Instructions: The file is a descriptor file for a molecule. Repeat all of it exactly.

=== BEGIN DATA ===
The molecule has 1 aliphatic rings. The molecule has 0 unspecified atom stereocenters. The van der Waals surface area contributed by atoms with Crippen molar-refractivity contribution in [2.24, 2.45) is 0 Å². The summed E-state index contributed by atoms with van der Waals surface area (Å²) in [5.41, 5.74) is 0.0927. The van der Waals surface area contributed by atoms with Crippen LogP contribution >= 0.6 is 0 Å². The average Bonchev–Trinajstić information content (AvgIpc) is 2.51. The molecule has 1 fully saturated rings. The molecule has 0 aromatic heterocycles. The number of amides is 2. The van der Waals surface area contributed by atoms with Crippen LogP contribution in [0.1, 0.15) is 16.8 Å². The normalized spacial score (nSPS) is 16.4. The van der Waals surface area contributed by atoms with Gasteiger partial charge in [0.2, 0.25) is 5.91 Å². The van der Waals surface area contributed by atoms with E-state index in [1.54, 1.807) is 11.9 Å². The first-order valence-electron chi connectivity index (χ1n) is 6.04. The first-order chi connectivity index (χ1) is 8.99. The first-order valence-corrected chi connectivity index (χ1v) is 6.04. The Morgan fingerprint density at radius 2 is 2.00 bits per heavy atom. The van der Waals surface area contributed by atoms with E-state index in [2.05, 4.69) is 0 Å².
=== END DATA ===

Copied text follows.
The molecule has 1 aliphatic rings. The molecule has 0 unspecified atom stereocenters. The van der Waals surface area contributed by atoms with Crippen molar-refractivity contribution in [2.24, 2.45) is 0 Å². The summed E-state index contributed by atoms with van der Waals surface area (Å²) in [5.41, 5.74) is 0.0927. The van der Waals surface area contributed by atoms with Crippen LogP contribution >= 0.6 is 0 Å². The average Bonchev–Trinajstić information content (AvgIpc) is 2.51. The molecule has 1 fully saturated rings. The molecule has 0 aromatic heterocycles. The number of amides is 2. The van der Waals surface area contributed by atoms with Crippen LogP contribution in [0.1, 0.15) is 16.8 Å². The normalized spacial score (nSPS) is 16.4. The van der Waals surface area contributed by atoms with Gasteiger partial charge in [0.2, 0.25) is 5.91 Å². The van der Waals surface area contributed by atoms with E-state index in [1.54, 1.807) is 11.9 Å². The first-order valence-electron chi connectivity index (χ1n) is 6.04. The first-order chi connectivity index (χ1) is 8.99. The first-order valence-corrected chi connectivity index (χ1v) is 6.04. The Morgan fingerprint density at radius 2 is 2.00 bits per heavy atom. The van der Waals surface area contributed by atoms with E-state index in [2.05, 4.69) is 0 Å².